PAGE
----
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recommendations and suggestions please

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recommendations and suggestions please

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Old 05-25-04, 09:17 PM
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santaklaws
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recommendations and suggestions please

i've gain a lot of weight ever since high school. in college, late night snacks and weekend (or sometimes weekday) parties put me way out of shape.

wanting to go back to my old fit/form, i've just invested in a road bike. i've been sticking to a pretty strict routine of weight lifting. sunday and wednesday, i work on my triceps and biceps and monday and thursday, i do some bench presses. i plan to ride at least twice a week - tuesday and friday.

anyway, what would be the best way to lose weight? is twice a week enough? how many miles should i ride? thanks.
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Old 05-26-04, 05:28 AM
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John M
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santaklaws: I am no expert here, but I am also trying to lose weight and gain my health back. I ride 4 days a week and walk 3-4 days. I not a weight lifter, so I do not want to do weights. Do not jump to big miles at first, build yourself a base. Start at 15-20 min rides at a moderate pace and work up from there. If you go out and ride at hard pace from day one, all you will rember is the pain and suffering, not the pleasure of the ride. Do at least 1 easy ride a week, ride slow at the lower end of your HR ~ 60% and enjoy the surroundings. I would recomend a heart rate monitor (HRM). You need the tach on your motor, so you can tell your performance. Having said all of this, add a weekend ride to your schedule and ride to recover from other workouts. Set a schedule you can attain.
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Old 05-26-04, 05:59 AM
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Santaklaws, looks like you've got a good start, but it looks like you're only working your upper body. If you want to lose weight, ya have to increase your metabolism to burn more fat. Best way to do that is with everyone's favorite, the squat. Squats work your largest muscle groups and will boost your metabolism the most.
And when you ride, work on trying to keep your heart beat up for the entire ride. I don't think it matters much how many times a week you ride. Everyone here will just tell ya the more the better. Some folks ride everyday. I don't. I don't have time to be pumpin out 100 miles a week. I wish I did. I'd be a road junkie for sure. So what I do is concentrate on intensity. I usually work my upper body and abs on Monday, lower on Tuesday, nothing Wednesday, and biking or hill running on Thursday, and a short weight blast on Friday afternoon. Then If wifey doesn't have a big list of honeydoos, I'll go for a thirty mile ride (my favorite workout) on Saturday. Maybe another ride Sunday.
At least that's the schedule I try to keep, but doesn't always work out that way.
I started around January at 228 lbs, and right now I'm weighing in at 193. I'll be happy around 175 lbs. Do them squats man. You'll hate them, but your body will eventually appreciate it. Whatever you do, just keep doing it, and doing it hard. The magic will happen.
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Old 05-26-04, 06:09 AM
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Originally Posted by John M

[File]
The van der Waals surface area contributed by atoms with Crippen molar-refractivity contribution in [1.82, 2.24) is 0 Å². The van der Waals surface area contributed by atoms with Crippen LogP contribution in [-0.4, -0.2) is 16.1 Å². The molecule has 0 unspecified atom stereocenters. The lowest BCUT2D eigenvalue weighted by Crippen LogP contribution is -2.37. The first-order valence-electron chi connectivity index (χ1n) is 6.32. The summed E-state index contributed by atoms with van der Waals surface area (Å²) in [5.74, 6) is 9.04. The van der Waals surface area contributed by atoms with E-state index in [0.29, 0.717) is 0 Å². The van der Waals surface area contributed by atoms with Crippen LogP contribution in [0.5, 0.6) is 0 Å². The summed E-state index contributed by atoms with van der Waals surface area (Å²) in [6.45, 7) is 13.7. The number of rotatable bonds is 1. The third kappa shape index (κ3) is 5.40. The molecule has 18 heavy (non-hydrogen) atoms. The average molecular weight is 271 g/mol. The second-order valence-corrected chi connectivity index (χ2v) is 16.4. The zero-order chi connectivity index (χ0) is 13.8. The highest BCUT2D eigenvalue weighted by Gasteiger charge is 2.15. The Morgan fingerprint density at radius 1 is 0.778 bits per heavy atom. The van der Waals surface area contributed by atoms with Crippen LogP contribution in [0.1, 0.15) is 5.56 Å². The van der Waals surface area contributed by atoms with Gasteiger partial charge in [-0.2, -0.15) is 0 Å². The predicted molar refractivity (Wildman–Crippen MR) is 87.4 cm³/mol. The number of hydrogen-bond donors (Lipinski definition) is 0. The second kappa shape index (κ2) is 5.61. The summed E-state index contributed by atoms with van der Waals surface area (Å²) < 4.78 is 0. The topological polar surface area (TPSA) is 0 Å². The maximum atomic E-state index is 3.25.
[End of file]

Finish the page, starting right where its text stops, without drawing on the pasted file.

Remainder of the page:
I not a weight lifter, so I do not want to do weights.
Weight lifting is IN in a big way, for good reasons.

It prevents osteoporosis (while bicycling does the opposite - intense and at times recreational bicycling is a big cause of osteo), it prevents the natural loss of muscle which happens with aging, helps keep your body in generally good shape.

All fitness folks are now prescribing "resistance" training - and you don't have to be a "weight lifter."

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Old 05-26-04, 06:12 AM
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Twice a week may not be enough. I'd suggest at least 4 days a week and 25+ miles per ride.
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Old 05-26-04, 07:04 AM
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I have to ride about 100-150 miles per week to see weight loss, and that's with intervals, hills, and long rides. HOWEVER, my body hords fat. It's definitely difficult for me to lose. The higher the intensity; the better. Start slow, increase as you go, and keep your diet in check. The diet is the most important part for weight loss.
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Old 05-26-04, 09:56 AM
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Originally Posted by DnvrFox
Weight lifting is IN in a big way, for good reasons.

It prevents osteoporosis (while bicycling does the opposite - intense and at times recreational bicycling is a big cause of osteo), it prevents the natural loss of muscle which happens with aging, helps keep your body in generally good shape.

All fitness folks are now prescribing "resistance" training - and you don't have to be a "weight lifter."
Cycling does not cause Osteo!
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Old 05-26-04, 10:31 AM
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Well, i'm not an expert but I definately have some recommendations. When weight lifting try to pair 1 major and 1 minor muscle group together each day and work on them only. Otherwise you'll simply end up overtraining yourself.

A good pairing would be something like

Day 1: Biceps and Shoulders
Day 2: Back
Day 3: Quads/Hams/Calves
Day 4: Trieceps and Pecs

Then 2 -3 other days a week do light to medium cardiovascular exercise, and try to mix up the exercise you do. A good mix of cycling/rowing/jogging has always been preferably to just doing 1 and getting bored of it.